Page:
This article is part 5 of a series of articles featuring the ODI Background Note A guide for planning and strategy development in the face of complexity.
Finally, we need to assess whether the capacities to tackle an issue are distributed across a range of interacting players and whether the success of our project/programme depends to a greater or lesser extent on the actions of others. Some international development interventions often involve a range of actions implemented by a network of partners who possess or control the relevant skills and resources. For example, the management of natural resources and the maintenance of common assets such as fisheries, forests or freshwater drainage require action at a number of different levels from communities through local government to national policy and international agreements, and the outcomes at many of these levels are influenced by a range of loosely-connected stakeholders. In many contexts, actions that disregard the agency of any one level have proven ineffective. For example, fish stocks have often become severely depleted when local communities have lost their rights to fish in local waters.
No single action or actor can achieve the intended change alone – that requires ongoing negotiation, collaboration, or confrontation with a variety of actors. Success in aiming to promote policy change is a prime example, relying as it does on forming coalitions and interacting with broad networks of actors. Planning and the corresponding decision-making during implementation should take into account the relevant knowledge, where it can be found, and how it should be connected to the intervention for effective action.
Why do distributed capacities matter?
Some planning tools are not entirely well-suited to situations that are characterised by distributed capacities and knowledge. Top down planning approaches assume that a single intervention or organisation has the capacity to tackle an issue alone, or that planning can be done in isolation from others working on an issue. The idea is that leadership operates best through a ‘command and control’ style most appropriate for hierarchical organisations, with the perspectives of partners and implementers having little impact during the planning stage, particularly in determining the goals or the strategy to achieve them.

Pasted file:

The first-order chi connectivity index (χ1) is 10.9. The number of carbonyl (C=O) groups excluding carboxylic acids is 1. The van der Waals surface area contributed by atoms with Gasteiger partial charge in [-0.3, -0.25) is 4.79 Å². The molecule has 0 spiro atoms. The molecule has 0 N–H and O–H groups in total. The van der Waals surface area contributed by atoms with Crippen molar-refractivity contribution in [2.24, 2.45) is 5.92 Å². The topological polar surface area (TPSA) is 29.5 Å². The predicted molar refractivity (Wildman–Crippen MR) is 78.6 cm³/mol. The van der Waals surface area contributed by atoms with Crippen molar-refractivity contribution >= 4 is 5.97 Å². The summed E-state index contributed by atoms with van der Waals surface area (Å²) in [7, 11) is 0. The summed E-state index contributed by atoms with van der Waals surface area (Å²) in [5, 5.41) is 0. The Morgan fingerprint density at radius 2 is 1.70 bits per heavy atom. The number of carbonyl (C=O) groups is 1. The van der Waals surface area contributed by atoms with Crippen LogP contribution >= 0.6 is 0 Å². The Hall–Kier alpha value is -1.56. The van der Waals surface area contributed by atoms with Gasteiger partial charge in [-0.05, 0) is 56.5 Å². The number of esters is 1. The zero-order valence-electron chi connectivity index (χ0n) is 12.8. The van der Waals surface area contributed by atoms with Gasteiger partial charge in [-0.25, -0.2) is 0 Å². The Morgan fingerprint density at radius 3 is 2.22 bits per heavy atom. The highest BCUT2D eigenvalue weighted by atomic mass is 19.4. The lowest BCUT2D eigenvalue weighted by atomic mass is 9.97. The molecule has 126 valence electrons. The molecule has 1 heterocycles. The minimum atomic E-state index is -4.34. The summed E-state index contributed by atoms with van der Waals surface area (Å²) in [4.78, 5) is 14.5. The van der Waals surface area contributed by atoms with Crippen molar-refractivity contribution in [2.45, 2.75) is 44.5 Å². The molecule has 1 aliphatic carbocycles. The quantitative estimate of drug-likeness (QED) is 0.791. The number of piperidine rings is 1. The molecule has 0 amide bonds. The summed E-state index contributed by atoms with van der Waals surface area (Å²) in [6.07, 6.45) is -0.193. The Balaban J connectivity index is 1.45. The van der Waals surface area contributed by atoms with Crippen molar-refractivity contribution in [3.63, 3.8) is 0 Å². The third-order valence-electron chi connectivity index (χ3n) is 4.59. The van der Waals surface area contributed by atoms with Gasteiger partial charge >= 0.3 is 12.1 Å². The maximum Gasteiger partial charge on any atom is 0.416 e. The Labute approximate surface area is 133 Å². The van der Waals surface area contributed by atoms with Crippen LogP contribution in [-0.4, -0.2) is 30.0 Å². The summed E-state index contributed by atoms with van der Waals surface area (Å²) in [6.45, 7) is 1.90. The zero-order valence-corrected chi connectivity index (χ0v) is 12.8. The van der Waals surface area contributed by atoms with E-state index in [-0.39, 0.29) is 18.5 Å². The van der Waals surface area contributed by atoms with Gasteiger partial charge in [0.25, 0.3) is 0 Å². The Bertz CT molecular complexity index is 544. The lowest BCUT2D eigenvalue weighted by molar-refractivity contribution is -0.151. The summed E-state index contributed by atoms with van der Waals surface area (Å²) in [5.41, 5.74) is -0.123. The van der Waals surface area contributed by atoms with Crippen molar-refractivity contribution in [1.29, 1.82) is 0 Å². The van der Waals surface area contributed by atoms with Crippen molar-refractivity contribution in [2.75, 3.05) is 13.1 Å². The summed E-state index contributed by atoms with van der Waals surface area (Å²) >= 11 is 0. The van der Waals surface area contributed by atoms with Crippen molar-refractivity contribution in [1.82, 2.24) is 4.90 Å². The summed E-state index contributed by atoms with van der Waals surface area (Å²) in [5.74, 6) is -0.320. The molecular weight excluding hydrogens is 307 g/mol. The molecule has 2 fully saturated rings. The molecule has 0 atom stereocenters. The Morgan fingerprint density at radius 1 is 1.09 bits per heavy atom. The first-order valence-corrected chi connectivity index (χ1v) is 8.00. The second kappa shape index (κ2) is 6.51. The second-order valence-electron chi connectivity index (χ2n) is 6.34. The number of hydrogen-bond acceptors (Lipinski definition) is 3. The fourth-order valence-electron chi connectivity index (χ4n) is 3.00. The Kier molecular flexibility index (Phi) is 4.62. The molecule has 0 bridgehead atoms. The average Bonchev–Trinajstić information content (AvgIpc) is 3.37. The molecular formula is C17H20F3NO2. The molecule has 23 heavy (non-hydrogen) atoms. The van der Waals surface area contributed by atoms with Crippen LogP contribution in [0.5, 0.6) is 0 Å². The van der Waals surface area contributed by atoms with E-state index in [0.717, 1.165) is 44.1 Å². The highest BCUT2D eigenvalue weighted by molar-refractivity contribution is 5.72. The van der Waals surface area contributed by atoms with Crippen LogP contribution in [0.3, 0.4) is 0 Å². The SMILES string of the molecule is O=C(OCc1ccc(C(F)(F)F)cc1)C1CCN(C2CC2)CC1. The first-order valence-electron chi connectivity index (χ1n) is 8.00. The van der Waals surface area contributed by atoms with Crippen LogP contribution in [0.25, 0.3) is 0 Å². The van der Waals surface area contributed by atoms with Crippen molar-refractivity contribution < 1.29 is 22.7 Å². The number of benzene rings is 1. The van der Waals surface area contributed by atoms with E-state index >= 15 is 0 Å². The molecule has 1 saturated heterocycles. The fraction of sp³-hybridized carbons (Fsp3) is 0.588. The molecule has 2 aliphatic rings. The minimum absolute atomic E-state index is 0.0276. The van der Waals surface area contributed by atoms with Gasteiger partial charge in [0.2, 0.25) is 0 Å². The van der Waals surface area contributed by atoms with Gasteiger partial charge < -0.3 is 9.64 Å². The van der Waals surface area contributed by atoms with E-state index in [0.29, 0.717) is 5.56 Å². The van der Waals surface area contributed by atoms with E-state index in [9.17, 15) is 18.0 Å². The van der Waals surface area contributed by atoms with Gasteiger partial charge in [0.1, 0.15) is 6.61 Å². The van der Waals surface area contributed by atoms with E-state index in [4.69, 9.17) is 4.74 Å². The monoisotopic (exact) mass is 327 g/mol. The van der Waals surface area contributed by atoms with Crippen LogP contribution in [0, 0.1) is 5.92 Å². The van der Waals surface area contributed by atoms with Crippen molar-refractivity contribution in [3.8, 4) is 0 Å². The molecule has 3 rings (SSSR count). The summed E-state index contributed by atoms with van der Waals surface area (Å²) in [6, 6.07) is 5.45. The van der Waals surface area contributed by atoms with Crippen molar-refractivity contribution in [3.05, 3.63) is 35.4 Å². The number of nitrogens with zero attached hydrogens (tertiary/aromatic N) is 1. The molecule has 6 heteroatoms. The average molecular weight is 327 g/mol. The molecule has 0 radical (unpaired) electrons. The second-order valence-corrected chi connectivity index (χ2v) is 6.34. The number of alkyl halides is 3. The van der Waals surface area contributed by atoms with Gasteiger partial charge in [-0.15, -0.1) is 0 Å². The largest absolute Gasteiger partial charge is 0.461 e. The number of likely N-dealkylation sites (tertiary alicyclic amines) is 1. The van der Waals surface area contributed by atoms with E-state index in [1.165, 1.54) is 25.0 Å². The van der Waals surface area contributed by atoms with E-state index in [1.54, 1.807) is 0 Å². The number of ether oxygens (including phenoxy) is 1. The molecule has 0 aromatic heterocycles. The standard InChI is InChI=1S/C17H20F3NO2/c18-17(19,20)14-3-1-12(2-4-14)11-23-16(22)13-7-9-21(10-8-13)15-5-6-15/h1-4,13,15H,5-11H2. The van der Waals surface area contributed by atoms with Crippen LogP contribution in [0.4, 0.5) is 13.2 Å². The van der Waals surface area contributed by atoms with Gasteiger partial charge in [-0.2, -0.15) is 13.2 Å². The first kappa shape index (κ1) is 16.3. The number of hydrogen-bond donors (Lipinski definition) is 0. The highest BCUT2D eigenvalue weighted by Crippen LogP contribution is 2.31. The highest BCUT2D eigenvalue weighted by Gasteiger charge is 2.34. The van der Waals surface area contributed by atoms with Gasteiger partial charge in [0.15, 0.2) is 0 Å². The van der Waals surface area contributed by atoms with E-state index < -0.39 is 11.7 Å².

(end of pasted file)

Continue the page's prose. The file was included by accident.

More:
This often leads plans to disempower actors at lower geographic or organisational scales. Where interventions attempt to work in these contexts by passing on detailed orders to others (e.g. implementing partners) who are seen merely as executive agents, this can often constrain their work or force them to work to corporate targets at the expense of the potentially greater impact gained by working in collaboration with others.
Next part (part 6): Tailoring approaches to complex situations – Core principles.
See also these related series:
- Exploring the science of complexity
- Managing in the face of complexity
- Taking responsibility for complexity.
Article source: Hummelbrunner, R. and Jones, H. (2013). A guide for planning and strategy development in the face of complexity. London: ODI. (https://www.odi.org/publications/583-exploring-science-complexity-ideas-and-implications-development-and-humanitarian-efforts). Republished under CC BY-NC-ND 4.0 in accordance with the Terms and conditions of the ODI website.